I am so thrilled to welcome Rebecca Coleman to JulzReads. I had just finished her novel, Heaven Should Fall, and we started having a casual chat on Goodreads. I mentioned how nice it was meeting her at BEA (though I was probably just another face in the crowd to her), and realized we had something in common. Her bio says:
After studying elementary education for several years at the University of Maryland, she graduated with a degree in English, awarded with honors.
I was all, Too funny, I decided not to be a teacher too, and she was like, Hah, funny that! We also discussed my frustration with some of the characters’ stupid decisions, and she talked about her struggles writing Jill’s character, so I asked her to elaborate on that for a guest post. So here’s Rebecca:
One of my favorite fictional heroines these days is Katniss Everdeen in “The Hunger Games.” I love her courage in the face of daunting odds, her loyalty to the people she loves, and her ability to navigate a challenging situation with unflinching ethics. No matter what the Capitol throws at her, she never wavers.
But here’s the truth about being human: we don’t always get things right straight out of the gate. Sometimes we aren’t sure of ourselves in a new situation; we misstep, or trust people who aren’t worthy of our trust, or hedge our bets hoping for the better outcome, and then lose. Katniss manages to get through the entire “fight to the death” without having to kill anyone in a way that truly tests her ethics, but in real life, sometimes the game doesn’t run quite so conveniently.
While I was writing “Heaven Should Fall,” my novel that will be out in a few weeks, I wanted to capture the experience of a young woman who doesn’t have it all figured out before the challenge even begins. A good-natured college student, she falls in love with a man who seems strong and outgoing and on a path to greatness– but then falters badly when faced with a grief he doesn’t know how to handle. Like most of us, Jill is feeling around in the dark. She wants to believe the best about the person she loves. She’s willing to tell herself that the worst possibility is too crazy to be realistic. And she doesn’t want to admit weakness and ask for help, so she becomes further and further entangled into her husband’s unfolding family drama until it’s too late to escape.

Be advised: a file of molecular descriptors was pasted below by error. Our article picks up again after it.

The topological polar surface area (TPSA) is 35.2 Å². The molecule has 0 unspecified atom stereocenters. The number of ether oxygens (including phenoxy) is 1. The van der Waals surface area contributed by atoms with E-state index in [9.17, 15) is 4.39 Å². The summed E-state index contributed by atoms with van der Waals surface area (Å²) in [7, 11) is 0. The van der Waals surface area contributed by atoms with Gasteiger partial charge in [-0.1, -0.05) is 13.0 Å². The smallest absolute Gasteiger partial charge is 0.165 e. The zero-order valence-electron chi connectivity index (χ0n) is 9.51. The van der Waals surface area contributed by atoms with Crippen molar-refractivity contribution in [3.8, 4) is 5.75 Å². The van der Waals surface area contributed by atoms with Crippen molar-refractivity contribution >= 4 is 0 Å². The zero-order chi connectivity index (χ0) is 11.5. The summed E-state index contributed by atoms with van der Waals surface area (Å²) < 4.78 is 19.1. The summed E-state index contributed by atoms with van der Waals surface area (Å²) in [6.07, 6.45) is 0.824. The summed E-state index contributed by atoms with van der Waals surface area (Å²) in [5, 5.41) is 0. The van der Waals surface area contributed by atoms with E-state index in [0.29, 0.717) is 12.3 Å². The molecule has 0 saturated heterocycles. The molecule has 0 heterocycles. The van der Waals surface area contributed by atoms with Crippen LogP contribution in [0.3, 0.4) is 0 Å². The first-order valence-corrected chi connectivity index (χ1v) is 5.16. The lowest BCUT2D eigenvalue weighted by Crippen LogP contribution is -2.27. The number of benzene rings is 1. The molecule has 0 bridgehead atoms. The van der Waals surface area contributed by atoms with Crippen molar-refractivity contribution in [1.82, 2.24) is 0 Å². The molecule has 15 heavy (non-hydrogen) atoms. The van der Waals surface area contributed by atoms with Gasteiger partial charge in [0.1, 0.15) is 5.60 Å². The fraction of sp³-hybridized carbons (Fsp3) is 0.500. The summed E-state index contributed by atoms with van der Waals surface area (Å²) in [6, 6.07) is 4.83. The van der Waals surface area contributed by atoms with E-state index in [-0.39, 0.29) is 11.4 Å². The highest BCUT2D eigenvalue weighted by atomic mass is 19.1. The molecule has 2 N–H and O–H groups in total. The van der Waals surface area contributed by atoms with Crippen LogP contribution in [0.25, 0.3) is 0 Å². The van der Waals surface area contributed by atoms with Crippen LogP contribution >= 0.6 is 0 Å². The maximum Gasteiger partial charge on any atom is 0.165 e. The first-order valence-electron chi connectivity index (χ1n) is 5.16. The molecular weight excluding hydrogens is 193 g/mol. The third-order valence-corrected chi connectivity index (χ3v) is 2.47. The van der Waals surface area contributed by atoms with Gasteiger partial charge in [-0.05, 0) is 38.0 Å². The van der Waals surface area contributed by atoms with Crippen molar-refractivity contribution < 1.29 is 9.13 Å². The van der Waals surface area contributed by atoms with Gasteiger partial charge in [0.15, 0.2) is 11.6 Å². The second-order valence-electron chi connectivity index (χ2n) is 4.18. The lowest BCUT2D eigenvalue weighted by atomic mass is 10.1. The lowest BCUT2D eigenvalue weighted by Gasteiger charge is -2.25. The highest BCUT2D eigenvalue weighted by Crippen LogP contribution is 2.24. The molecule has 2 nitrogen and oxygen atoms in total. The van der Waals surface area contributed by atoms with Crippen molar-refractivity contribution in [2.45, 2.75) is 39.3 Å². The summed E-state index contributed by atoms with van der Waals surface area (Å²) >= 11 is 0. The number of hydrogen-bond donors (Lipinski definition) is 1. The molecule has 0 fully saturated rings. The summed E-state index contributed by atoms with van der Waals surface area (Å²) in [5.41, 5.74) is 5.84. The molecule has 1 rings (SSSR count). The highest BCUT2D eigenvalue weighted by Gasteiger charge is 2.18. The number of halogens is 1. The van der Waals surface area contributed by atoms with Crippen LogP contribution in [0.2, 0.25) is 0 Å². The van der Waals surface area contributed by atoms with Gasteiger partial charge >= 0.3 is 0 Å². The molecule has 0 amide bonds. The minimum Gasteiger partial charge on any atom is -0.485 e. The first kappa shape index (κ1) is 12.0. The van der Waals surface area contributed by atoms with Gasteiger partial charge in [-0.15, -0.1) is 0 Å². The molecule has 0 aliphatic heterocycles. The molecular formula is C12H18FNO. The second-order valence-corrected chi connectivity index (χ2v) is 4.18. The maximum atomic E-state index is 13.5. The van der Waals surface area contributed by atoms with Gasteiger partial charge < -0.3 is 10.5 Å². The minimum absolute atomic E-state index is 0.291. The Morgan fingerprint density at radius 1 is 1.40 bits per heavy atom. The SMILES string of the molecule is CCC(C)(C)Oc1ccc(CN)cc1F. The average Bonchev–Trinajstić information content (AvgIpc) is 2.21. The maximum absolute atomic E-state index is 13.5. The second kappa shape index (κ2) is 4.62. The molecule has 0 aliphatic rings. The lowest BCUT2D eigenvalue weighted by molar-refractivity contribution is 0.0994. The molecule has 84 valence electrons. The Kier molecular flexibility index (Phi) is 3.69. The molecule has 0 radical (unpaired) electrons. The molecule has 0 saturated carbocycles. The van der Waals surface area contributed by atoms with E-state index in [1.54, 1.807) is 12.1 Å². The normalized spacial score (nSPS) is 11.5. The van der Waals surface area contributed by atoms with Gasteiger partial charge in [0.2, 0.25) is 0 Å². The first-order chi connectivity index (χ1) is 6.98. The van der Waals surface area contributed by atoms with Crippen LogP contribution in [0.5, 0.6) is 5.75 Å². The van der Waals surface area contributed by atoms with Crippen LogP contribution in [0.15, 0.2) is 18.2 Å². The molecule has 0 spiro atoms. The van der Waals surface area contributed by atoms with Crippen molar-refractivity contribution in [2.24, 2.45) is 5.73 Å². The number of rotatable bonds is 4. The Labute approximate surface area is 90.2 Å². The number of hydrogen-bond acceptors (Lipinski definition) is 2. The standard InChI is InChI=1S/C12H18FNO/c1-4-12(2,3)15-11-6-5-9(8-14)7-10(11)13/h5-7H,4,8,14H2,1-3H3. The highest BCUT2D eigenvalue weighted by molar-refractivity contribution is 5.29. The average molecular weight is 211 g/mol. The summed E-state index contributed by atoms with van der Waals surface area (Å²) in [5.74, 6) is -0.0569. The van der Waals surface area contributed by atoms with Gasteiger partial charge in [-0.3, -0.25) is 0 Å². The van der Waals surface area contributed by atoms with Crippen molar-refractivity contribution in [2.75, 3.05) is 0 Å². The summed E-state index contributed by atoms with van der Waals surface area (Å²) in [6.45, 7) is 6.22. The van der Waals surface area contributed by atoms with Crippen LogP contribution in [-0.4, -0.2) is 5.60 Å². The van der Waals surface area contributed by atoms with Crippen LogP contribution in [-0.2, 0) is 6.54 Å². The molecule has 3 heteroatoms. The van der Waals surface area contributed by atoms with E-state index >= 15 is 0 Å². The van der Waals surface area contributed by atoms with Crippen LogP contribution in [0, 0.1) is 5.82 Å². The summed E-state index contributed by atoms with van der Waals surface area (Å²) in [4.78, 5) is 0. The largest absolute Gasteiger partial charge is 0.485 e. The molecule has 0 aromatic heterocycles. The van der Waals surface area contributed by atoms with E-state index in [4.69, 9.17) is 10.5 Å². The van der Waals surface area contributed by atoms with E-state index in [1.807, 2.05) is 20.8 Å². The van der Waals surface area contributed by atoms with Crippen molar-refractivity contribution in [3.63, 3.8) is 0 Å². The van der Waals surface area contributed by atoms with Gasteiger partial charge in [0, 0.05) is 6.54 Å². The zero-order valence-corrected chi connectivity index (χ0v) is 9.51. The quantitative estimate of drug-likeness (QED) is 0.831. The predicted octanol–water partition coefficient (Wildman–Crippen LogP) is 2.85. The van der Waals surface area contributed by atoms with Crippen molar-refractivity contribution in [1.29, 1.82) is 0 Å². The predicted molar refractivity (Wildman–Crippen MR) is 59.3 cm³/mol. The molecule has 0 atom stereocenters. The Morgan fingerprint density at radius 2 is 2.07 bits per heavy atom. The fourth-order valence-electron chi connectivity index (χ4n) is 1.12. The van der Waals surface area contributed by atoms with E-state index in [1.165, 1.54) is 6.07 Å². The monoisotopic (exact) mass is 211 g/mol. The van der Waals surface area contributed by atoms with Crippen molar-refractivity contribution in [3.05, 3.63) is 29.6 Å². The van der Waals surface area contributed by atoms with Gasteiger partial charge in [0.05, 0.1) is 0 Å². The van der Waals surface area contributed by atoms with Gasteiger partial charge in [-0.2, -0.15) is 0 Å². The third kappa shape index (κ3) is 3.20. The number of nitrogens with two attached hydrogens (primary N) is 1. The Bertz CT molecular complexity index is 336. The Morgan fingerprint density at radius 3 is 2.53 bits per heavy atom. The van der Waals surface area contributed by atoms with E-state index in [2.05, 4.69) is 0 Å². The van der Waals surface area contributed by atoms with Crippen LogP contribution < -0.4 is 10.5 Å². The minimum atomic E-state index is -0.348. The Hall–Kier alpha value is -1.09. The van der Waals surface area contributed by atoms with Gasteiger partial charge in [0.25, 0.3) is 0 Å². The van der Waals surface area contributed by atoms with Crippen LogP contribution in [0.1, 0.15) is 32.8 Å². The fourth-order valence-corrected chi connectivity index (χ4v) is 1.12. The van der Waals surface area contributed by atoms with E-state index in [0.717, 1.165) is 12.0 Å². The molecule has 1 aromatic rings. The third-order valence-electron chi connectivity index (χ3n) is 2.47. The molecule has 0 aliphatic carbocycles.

It’s early yet, but already I’ve caught a bit of flak in reviews for this– comments about Jill’s passivity and her easy acceptance of her circumstances. It’s criticism I understand, but it’s frustrating, too– because I don’t agree that a heroine needs to pitch a scrappy battle against her circumstances at every turn and come out the winner without a scratch. Maybe she can be her own worst enemy, and figure that out only gradually, and then need to scramble to recover. I know I’ve been there. I’ve kicked myself and felt like an idiot and come out stronger in the end, eventually. If you ask me, that’s an experience worth writing about too.
Where “girl power” is concerned, I think the important message to take away from a story with a female main character is, “you’re stronger than you think.” I know that’s true of Jill; it’s true of Katniss, too. And that’s the great thing about fiction: many paths, many stories, all speaking to the human experience. It’s all worth capturing.